Some of the epigrams have been preserved in a very fragmentary state, with the result that the analysis and commentary focus on the textual reconstruction. Such is the case for epigram nos. 8–10, 12–13, 16. Before supporting his argument, Tentori Montalto reviews the philological efforts of his predecessors. In several cases, he proposes new readings based on his autopsy of the inscription.
One field of study in which these epigrams will be useful is Greek military history. Tentori Montalto underlines the images and formulas of the epigrams connected with the so-called “hoplite ideal”. He highlights, for instance, echoes by Tyrtaeus, such as the praise of the young age of the fallen (nos. 2, 4), and the refusal to flee (no. 7).
Tentori Montalto deals, when possible, with historical issues such as the historical setting of the epigram. No. 11, for example, a stele from Thessaly, commemorates Theotimos, a warrior fallen at Tanagra. In identifying the battle mentioned here with the famous battle of Tanagra in 458/7 BCE when the Thessalian cavalry suddenly joined the Spartan side, Tentori Montalto suggests that here a ‘lawful’ Thessalian hoplite is celebrated, in implicit contrast with the laconising aristocratic horsemen. To highlight the contrast, the author briefly analyses a related, non-verse inscription: the dedication at Delphi of the Thessalians (no. 11a).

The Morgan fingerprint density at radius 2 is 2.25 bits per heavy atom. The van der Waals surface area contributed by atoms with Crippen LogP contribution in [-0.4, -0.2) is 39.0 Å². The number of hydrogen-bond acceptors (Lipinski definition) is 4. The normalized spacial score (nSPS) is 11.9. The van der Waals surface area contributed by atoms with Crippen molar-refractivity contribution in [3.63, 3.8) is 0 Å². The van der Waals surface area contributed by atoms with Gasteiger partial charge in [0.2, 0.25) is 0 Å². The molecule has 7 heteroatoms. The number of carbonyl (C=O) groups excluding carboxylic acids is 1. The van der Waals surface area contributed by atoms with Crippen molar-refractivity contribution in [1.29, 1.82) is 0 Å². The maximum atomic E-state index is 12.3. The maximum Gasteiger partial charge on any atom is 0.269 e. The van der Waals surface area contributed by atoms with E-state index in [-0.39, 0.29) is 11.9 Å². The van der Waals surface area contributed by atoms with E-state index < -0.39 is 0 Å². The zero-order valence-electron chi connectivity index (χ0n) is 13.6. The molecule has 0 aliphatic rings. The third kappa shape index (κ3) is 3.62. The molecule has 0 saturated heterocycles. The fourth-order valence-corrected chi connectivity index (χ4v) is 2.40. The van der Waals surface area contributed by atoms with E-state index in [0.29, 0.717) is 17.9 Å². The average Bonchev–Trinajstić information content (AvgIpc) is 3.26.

Epigram no. 15, although it is greatly mutilated, has been identified with the inscription of the monument to Melanopos and Makartatos mentioned by Pausanias (1.29.6). The epigram is the clue for the identification of the battle in which the two died, a battle at Tanagra that cannot be identified with the battle in 458/457 BCE but is probably a battle from the Archidamian phase of the Peloponnesian war (for which see infra, epigram no. XII). Closing the first section, epigram no. 17 is presented, an inscription previously published.
An appendix consisting of five epigrams (nos. a–e) follows the first section and collects the funerary inscriptions (all from CEG) that may or may not refer to war dead. In relating the arguments for and against the inclusion of these epigrams among his collection, Tentori Montalto stays true to the principle of caution, stating for instance that inscriptions nos. c and e most surely do not commemorate war dead.
The section on public epigrams is the largest part of the work and analyses 15 inscriptions. A colossal inscription from Ambracia (no. I) opens the section. The author accounts for the many historical issues concerning this inscription and gives a brief account of the settlement and migration of the Perrhaebi, which may be the “Pyraiboi” mentioned in the first verse.
Epigram nos. II–VI date to the first decades of the 5th century and have been connected with the Persian wars; as such, they offer much of interest about the building of a celebratory tradition.